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Navy Grounds F-14s After 3rd Crash

The Navy ordered its F-14 fighter jets worldwide to stop flying for three days after a crash Thursday in the Persian Gulf - the third catastrophic loss for the Navy’s front-line fighter in less than a month.

The pilot and radar intercept officer ejected safely before the early morning crash. They were rescued in the northern gulf by a helicopter from the carrier USS Nimitz from which the F-14 was flying, officials said.

There was no hostile action involved, Navy spokesman Lt. Cmdr. Kenneth Ross said, adding that there was no immediate explanation of what went wrong.

An F-14 crashed last Sunday in the Pacific Ocean; another crashed Jan. 29 in Nashville, Tenn. Ten have gone down in the past two years and 32 since 1991, a record at least a little worse than for other planes.

“This is a mystery,” said Kenneth Bacon, chief spokesman for Defense Secretary William Perry.

Just two days earlier Bacon had said in response to questions about Sunday’s crash, in which the two crewmen were killed, that the Navy saw no pattern in recent F-14 crashes that would call for special safety precautions.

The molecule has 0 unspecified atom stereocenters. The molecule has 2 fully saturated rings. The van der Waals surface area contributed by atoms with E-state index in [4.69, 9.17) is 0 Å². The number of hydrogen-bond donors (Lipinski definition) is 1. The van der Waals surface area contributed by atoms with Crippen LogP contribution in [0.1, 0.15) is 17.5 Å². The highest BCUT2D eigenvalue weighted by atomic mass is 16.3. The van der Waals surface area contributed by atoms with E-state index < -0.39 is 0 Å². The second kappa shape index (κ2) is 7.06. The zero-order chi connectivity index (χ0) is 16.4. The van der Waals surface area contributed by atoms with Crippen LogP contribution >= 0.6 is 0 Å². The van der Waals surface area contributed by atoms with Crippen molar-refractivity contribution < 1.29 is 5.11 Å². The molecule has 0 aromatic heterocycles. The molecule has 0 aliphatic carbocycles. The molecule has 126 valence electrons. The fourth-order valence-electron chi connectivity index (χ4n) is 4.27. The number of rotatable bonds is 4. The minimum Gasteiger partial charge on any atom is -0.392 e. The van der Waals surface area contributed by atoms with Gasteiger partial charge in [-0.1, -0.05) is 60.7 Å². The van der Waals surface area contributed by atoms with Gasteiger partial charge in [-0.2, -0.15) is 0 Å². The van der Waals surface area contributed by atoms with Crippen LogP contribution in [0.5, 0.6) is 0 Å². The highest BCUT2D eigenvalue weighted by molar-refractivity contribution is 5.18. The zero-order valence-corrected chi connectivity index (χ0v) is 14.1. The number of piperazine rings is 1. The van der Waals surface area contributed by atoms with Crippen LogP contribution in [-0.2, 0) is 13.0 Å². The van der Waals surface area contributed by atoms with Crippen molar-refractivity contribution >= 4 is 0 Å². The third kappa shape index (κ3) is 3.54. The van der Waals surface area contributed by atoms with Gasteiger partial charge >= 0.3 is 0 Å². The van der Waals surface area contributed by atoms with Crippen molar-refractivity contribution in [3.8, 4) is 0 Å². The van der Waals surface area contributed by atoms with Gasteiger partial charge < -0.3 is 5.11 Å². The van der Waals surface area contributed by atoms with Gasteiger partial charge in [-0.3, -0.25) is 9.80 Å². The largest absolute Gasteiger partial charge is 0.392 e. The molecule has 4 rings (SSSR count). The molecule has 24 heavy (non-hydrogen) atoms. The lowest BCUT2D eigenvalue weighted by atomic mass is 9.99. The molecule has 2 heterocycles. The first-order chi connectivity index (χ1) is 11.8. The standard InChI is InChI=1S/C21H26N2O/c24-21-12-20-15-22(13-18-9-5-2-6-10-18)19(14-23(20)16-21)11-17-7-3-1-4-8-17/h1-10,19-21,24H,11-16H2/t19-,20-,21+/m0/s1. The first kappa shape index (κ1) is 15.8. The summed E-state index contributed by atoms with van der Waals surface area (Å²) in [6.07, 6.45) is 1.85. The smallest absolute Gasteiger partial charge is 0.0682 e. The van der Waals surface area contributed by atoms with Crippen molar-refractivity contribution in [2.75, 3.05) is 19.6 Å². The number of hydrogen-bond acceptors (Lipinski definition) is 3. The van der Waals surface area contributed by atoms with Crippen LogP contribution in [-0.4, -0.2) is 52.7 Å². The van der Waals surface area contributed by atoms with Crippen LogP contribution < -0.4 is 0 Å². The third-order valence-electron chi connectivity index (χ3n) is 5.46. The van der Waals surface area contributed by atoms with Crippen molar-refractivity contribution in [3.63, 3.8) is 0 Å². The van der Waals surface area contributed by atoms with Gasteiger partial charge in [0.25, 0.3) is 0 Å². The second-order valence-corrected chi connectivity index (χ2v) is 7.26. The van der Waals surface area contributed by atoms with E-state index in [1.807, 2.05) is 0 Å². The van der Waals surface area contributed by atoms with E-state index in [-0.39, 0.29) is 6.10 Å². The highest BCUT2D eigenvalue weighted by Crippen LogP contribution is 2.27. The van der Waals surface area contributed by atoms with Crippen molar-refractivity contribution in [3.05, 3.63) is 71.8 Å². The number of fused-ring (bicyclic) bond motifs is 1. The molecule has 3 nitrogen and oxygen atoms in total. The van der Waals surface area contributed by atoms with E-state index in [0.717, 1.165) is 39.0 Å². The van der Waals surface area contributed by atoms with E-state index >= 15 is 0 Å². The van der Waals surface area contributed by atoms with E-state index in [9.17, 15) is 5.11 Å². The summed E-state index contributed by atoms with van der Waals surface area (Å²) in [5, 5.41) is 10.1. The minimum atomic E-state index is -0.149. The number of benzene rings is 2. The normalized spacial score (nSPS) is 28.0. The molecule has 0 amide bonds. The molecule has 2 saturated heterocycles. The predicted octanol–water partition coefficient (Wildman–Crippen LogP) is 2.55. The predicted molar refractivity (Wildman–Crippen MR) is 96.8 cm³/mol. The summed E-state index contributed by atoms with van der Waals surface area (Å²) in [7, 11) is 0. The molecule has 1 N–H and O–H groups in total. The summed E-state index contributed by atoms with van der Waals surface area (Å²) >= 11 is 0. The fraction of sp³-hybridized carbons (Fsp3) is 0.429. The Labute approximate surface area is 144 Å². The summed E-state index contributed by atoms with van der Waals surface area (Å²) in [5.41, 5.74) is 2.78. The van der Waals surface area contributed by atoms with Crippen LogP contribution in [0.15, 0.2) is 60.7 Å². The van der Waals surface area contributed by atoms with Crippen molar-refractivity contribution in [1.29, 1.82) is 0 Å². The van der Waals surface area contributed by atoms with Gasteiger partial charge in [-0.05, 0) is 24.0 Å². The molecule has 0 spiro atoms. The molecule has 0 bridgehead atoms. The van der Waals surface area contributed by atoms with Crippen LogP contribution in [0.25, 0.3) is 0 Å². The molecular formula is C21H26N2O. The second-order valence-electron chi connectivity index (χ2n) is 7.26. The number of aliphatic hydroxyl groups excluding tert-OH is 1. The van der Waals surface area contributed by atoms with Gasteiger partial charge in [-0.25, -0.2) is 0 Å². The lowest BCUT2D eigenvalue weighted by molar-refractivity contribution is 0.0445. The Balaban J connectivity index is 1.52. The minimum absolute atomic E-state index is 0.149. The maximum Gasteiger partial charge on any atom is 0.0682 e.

Each of the last three planes to crash was based at Miramar Naval Air Station near San Diego, although they were from different squadrons. Six of the Navy’s 13 F-14 squadrons are at Miramar. The others are at Oceana Naval Air Station in Virginia.

Immediately after Thursday’s accident, Adm. Mike Boorda, the chief of naval operations, ordered a 72-hour “stand down” of the full F-14 fleet of 337 planes. In that period a team of Navy safety and engineering experts will review the latest crashes in search of common threads, officials said.

The planes cost $32 million apiece.

Bacon said the F-14s were not being grounded for a specific mechanical problem but to allow experts to “wrack their brains for any explanation, no matter how farfetched.”

Pease said the pilot and radar intercept officer had been questioned about the crash. The pilot was identified as Lt. Cmdr. Roger Allen Pyle, 34, of Peoria, Ill., and the radar intercept officer was Lt. Thomas A. Eberhard, 29, of Washougal, Wash.

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